The overpopulation of chihuahuas in California, and especially around Los Angeles, results in as many as 300 dogs per month just for a single shelter, L.A. Animal Services alone. Elsewhere in the USA, the demand for small dogs rather than large ones from shelters cannot be met.
The Humane Society of Knox County in Maine had a low enough population in their shelters that they could easily handle thirteen chihuahuas from L.A. Part of the adoption fee in Maine will go to the L.A. shelter, part to the Maine shelter, and part to the organization Many Happy Returns, which connects shelters in chihuahua-poor parts of the nation with overpopulated shelters in California.
Many Happy Returns was founded by Marge Fithian of Philadelphia. She'd seen on television a preliminary chihuahua exchange from L.A. to New York known as the Great Chihuahua Airlift, or "Project Flying Chihuahuas," when hundreds of people lined up in Manhattan for dogs no one in California wanted. Most of those would-be dog parents had to be turned away. "The sad part," said Fithian, "is it was a one-time thing."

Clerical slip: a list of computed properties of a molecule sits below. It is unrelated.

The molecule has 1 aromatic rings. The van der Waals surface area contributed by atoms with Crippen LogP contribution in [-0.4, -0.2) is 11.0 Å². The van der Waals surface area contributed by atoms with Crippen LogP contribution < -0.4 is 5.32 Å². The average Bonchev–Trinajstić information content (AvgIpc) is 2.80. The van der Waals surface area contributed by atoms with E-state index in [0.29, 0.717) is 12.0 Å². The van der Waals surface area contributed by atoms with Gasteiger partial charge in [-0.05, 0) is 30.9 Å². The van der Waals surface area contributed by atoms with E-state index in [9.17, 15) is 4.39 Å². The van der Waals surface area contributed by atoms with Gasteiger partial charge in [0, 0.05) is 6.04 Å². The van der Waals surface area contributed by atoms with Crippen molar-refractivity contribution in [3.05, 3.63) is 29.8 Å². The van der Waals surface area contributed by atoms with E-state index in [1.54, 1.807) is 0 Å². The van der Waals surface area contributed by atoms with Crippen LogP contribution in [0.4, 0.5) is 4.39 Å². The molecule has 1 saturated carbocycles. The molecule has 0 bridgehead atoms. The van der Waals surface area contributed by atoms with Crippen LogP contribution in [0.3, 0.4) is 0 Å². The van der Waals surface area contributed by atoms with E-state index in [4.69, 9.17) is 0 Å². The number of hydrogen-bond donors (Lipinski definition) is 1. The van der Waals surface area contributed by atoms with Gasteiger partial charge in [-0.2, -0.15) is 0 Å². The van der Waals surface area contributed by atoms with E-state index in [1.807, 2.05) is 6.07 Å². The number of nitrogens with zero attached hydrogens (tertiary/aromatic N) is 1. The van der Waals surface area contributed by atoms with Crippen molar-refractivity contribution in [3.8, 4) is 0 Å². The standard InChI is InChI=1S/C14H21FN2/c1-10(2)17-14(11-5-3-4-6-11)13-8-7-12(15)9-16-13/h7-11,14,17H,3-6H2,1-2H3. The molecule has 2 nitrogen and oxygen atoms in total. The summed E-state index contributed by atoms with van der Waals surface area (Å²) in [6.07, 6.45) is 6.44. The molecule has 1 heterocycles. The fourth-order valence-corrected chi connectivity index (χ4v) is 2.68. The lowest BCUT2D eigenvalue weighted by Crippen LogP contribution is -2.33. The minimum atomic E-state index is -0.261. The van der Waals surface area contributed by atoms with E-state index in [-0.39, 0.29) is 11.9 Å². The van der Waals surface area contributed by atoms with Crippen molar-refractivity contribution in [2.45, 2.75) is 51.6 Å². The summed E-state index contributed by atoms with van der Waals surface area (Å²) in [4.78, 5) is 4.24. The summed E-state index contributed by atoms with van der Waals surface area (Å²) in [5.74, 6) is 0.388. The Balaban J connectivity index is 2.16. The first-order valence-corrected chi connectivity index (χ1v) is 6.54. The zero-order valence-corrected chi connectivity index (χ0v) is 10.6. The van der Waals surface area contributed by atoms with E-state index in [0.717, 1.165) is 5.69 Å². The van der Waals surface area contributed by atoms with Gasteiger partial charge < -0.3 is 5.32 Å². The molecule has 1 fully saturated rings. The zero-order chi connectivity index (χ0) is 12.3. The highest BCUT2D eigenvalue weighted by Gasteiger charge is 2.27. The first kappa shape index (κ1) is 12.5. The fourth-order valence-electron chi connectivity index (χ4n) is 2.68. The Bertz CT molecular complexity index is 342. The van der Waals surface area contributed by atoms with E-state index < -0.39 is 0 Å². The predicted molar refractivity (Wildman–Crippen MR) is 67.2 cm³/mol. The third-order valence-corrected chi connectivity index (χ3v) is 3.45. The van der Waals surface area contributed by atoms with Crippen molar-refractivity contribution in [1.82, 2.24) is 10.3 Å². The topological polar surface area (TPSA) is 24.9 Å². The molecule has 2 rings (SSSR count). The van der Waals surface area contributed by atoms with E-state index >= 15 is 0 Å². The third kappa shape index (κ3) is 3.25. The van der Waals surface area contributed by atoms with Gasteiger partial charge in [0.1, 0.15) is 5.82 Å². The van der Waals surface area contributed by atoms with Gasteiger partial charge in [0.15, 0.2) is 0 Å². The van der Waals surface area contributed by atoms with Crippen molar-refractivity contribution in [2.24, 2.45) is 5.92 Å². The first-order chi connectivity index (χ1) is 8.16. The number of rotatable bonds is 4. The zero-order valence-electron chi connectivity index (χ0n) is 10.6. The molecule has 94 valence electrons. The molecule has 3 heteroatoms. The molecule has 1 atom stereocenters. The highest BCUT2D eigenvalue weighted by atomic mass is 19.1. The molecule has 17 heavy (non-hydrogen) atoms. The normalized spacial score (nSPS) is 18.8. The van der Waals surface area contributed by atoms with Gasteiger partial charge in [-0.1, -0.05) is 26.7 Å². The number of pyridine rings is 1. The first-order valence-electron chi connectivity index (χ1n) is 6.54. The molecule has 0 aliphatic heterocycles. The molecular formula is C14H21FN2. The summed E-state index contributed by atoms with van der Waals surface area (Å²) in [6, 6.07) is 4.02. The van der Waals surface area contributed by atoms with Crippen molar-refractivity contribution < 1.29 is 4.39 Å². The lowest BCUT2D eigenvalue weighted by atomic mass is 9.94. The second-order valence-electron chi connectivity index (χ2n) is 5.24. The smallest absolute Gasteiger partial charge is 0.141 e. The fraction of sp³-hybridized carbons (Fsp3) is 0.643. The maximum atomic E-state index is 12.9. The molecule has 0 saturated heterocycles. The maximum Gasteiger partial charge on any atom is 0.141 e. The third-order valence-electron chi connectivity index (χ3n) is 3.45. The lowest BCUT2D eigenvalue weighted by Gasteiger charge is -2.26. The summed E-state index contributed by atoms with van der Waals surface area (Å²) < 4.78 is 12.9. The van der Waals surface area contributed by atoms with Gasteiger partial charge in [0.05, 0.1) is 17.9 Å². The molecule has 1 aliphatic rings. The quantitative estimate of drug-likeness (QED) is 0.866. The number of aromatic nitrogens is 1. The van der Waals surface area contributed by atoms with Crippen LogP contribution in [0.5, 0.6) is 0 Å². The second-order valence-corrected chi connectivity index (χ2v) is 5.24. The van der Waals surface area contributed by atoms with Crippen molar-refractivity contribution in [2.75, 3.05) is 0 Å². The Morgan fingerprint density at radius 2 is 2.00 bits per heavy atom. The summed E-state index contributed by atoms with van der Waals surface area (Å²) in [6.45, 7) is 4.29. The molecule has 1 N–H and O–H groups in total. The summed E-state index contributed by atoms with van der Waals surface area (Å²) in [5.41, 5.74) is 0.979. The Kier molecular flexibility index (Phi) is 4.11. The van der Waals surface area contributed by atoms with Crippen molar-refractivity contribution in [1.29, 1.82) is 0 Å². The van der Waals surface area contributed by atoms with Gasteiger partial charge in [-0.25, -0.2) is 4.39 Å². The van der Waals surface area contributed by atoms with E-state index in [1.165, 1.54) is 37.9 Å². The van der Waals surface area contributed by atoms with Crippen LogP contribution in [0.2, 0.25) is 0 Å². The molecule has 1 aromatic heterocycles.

More people wanted the dogs but the project that had been financed by actress Katherine Heigl was indeed a one-time thing. So Fithian's mother provided seed-money to repeat the process, the project becoming self-sustaining through the adoption fees, public donations, and corporate sponsorships.
By the time thirteen chihuahuas arrived in Thomaston, Maine, in Spring of 2010, there were already more people waiting for them than could be fulfilled. Fithian hoped the shelter in Thomaston, Maine, would continue the project now that they had the hook-up to L.A. [Photos by Gabor Degre]